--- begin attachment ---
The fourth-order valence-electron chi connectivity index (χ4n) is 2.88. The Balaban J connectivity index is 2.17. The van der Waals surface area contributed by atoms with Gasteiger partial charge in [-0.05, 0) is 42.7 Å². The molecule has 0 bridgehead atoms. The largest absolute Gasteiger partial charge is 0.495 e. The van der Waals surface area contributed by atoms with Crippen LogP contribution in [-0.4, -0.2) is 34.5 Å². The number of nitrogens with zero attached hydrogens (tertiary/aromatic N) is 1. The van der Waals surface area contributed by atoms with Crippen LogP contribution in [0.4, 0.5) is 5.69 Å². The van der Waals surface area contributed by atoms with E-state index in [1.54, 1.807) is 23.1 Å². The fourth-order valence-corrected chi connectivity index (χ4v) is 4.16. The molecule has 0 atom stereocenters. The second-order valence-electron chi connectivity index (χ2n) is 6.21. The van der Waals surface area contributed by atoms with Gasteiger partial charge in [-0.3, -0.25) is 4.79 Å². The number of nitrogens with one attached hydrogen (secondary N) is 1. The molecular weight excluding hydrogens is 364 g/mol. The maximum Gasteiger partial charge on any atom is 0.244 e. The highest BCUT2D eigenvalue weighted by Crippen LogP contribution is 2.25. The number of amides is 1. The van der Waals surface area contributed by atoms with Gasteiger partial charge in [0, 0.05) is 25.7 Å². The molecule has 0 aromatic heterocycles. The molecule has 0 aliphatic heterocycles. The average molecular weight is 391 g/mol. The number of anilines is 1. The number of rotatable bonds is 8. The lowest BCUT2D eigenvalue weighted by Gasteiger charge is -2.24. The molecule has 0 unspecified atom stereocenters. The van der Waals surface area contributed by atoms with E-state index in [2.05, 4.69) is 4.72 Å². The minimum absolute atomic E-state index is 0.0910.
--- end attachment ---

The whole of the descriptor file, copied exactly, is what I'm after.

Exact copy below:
The fourth-order valence-electron chi connectivity index (χ4n) is 2.88. The Balaban J connectivity index is 2.17. The van der Waals surface area contributed by atoms with Gasteiger partial charge in [-0.05, 0) is 42.7 Å². The molecule has 0 bridgehead atoms. The largest absolute Gasteiger partial charge is 0.495 e. The van der Waals surface area contributed by atoms with Crippen LogP contribution in [-0.4, -0.2) is 34.5 Å². The number of nitrogens with zero attached hydrogens (tertiary/aromatic N) is 1. The van der Waals surface area contributed by atoms with Crippen LogP contribution in [0.4, 0.5) is 5.69 Å². The van der Waals surface area contributed by atoms with E-state index in [1.54, 1.807) is 23.1 Å². The fourth-order valence-corrected chi connectivity index (χ4v) is 4.16. The molecule has 0 atom stereocenters. The second-order valence-electron chi connectivity index (χ2n) is 6.21. The van der Waals surface area contributed by atoms with Gasteiger partial charge in [-0.3, -0.25) is 4.79 Å². The number of nitrogens with one attached hydrogen (secondary N) is 1. The molecular weight excluding hydrogens is 364 g/mol. The maximum Gasteiger partial charge on any atom is 0.244 e. The highest BCUT2D eigenvalue weighted by Crippen LogP contribution is 2.25. The number of amides is 1. The van der Waals surface area contributed by atoms with Gasteiger partial charge in [0, 0.05) is 25.7 Å². The molecule has 0 aromatic heterocycles. The molecule has 0 aliphatic heterocycles. The average molecular weight is 391 g/mol. The number of anilines is 1. The number of rotatable bonds is 8. The lowest BCUT2D eigenvalue weighted by Gasteiger charge is -2.24. The molecule has 0 unspecified atom stereocenters. The van der Waals surface area contributed by atoms with E-state index in [2.05, 4.69) is 4.72 Å². The minimum absolute atomic E-state index is 0.0910.